If your monthly bills are higher than 50% of your monthly income, you need to make some adjustments. Ideally, your housing shouldn’t cost more than 30% of your take-home pay. If it does, you may need to consider downsizing. It’s not fun, but it could be a key step to getting ahead financially.

Find other ways to cut your monthly expenses by making your home more energy efficient and shopping smart for groceries. How much space do you have outside? Maybe it’s time to start a garden to keep those costs down. Come on, get a little dirty — you might even love it.

Next, take a good look at your personal spending. Again, that 30% is a hard line. If you go over your past year’s bank statements, you’ll probably find that you are fudging a bit high in this category. I know I’ve been guilty. Try these tips:

  • How often do you eat out at restaurants? Be honest with yourself and think about lunch during the workday, too. Can you trim that? You can probably cut that in half without suffering a bit. Don’t believe me? Try it.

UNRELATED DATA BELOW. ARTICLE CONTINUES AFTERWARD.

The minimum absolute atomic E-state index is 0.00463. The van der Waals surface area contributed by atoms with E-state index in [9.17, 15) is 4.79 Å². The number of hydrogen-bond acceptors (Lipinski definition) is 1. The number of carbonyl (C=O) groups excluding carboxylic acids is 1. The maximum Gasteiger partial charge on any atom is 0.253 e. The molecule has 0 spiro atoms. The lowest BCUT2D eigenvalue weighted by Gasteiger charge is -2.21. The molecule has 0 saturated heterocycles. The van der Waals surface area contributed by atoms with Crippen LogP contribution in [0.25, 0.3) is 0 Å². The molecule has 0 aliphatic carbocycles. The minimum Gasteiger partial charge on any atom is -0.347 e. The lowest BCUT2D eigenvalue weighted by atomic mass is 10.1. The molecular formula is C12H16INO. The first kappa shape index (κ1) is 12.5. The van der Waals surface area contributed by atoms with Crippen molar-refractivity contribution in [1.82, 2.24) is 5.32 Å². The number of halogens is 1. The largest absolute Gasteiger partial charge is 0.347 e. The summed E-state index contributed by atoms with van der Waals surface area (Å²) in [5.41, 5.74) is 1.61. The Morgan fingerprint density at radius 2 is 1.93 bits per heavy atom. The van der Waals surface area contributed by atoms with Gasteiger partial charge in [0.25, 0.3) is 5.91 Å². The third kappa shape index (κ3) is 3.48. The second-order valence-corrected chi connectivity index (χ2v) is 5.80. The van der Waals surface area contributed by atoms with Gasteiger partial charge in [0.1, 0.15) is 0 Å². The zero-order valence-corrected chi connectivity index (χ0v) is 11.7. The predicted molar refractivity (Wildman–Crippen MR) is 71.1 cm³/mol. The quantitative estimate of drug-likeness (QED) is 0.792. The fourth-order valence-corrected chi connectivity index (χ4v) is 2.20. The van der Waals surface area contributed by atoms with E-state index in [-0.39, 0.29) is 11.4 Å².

• Take a hard look at your TV, phone and internet bills. Do you need all of those premium services? Cut back a little and see how you do. When’s the last time you read a book? Check out your local public library for a ton of free books, movies and more.
  • Shopping: We all love it, even if we claim we don’t. It may be clothes. It might be books. Whatever your weakness is, set a budget for yourself. Have old stuff you don’t want anymore? Sell it and add that money to this part of the budget!

Finally, realize that the 20% is where this simple budgeting system helps you the most. That 20% is not a hard cap. If you can find a way to save more, pay off more on your debts or boost your investments, do it.

The goal for budgeting is to get out of debt, and increase your savings and investments. Of course, you want to get to a point where you can buy your dream home, and have the income you need to take amazing vacations and live the life you dream of living. To do that, you need to zero in on eliminating that debt and growing your personal wealth.

Is it fun? No, but with the 50/20/30 rule, it’s not torture, either. It’s about prioritizing and then weeding out those expenditures you can live without. It’s not about living like a hermit or denying yourself any fun or extravagance.

Tyler Omoth is a senior writer at The Penny Hoarder who loves soaking up the sun and finding creative ways to help others. Catch him on Twitter at @Tyomoth.